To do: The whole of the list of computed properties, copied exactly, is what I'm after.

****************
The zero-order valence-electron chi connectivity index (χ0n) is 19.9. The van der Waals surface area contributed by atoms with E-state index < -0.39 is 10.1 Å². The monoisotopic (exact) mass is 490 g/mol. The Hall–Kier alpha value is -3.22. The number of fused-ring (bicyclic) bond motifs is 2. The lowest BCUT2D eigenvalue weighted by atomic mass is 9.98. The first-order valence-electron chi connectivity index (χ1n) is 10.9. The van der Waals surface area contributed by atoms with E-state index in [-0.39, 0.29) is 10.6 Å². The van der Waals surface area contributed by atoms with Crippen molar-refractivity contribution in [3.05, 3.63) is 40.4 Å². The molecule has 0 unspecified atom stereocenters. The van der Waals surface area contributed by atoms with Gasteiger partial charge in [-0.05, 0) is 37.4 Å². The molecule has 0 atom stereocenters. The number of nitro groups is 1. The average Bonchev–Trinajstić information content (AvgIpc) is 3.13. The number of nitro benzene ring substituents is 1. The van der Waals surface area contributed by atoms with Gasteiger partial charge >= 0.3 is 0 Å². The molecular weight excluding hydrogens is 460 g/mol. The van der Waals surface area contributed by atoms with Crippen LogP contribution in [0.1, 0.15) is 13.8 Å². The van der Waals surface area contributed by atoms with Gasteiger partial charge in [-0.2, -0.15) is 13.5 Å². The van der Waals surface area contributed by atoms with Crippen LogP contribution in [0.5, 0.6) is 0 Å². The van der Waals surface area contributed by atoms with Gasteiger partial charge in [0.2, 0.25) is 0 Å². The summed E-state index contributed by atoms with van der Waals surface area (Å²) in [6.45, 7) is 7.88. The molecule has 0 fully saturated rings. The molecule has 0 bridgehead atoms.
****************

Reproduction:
The zero-order valence-electron chi connectivity index (χ0n) is 19.9. The van der Waals surface area contributed by atoms with E-state index < -0.39 is 10.1 Å². The monoisotopic (exact) mass is 490 g/mol. The Hall–Kier alpha value is -3.22. The number of fused-ring (bicyclic) bond motifs is 2. The lowest BCUT2D eigenvalue weighted by atomic mass is 9.98. The first-order valence-electron chi connectivity index (χ1n) is 10.9. The van der Waals surface area contributed by atoms with E-state index in [-0.39, 0.29) is 10.6 Å². The van der Waals surface area contributed by atoms with Crippen molar-refractivity contribution in [3.05, 3.63) is 40.4 Å². The molecule has 0 unspecified atom stereocenters. The van der Waals surface area contributed by atoms with Gasteiger partial charge in [-0.05, 0) is 37.4 Å². The molecule has 0 atom stereocenters. The number of nitro groups is 1. The average Bonchev–Trinajstić information content (AvgIpc) is 3.13. The number of nitro benzene ring substituents is 1. The van der Waals surface area contributed by atoms with Gasteiger partial charge >= 0.3 is 0 Å². The molecular weight excluding hydrogens is 460 g/mol. The van der Waals surface area contributed by atoms with Crippen LogP contribution in [0.1, 0.15) is 13.8 Å². The van der Waals surface area contributed by atoms with Gasteiger partial charge in [-0.2, -0.15) is 13.5 Å². The van der Waals surface area contributed by atoms with Crippen LogP contribution in [0.5, 0.6) is 0 Å². The van der Waals surface area contributed by atoms with Gasteiger partial charge in [0.2, 0.25) is 0 Å². The summed E-state index contributed by atoms with van der Waals surface area (Å²) in [6.45, 7) is 7.88. The molecule has 0 fully saturated rings. The molecule has 0 bridgehead atoms.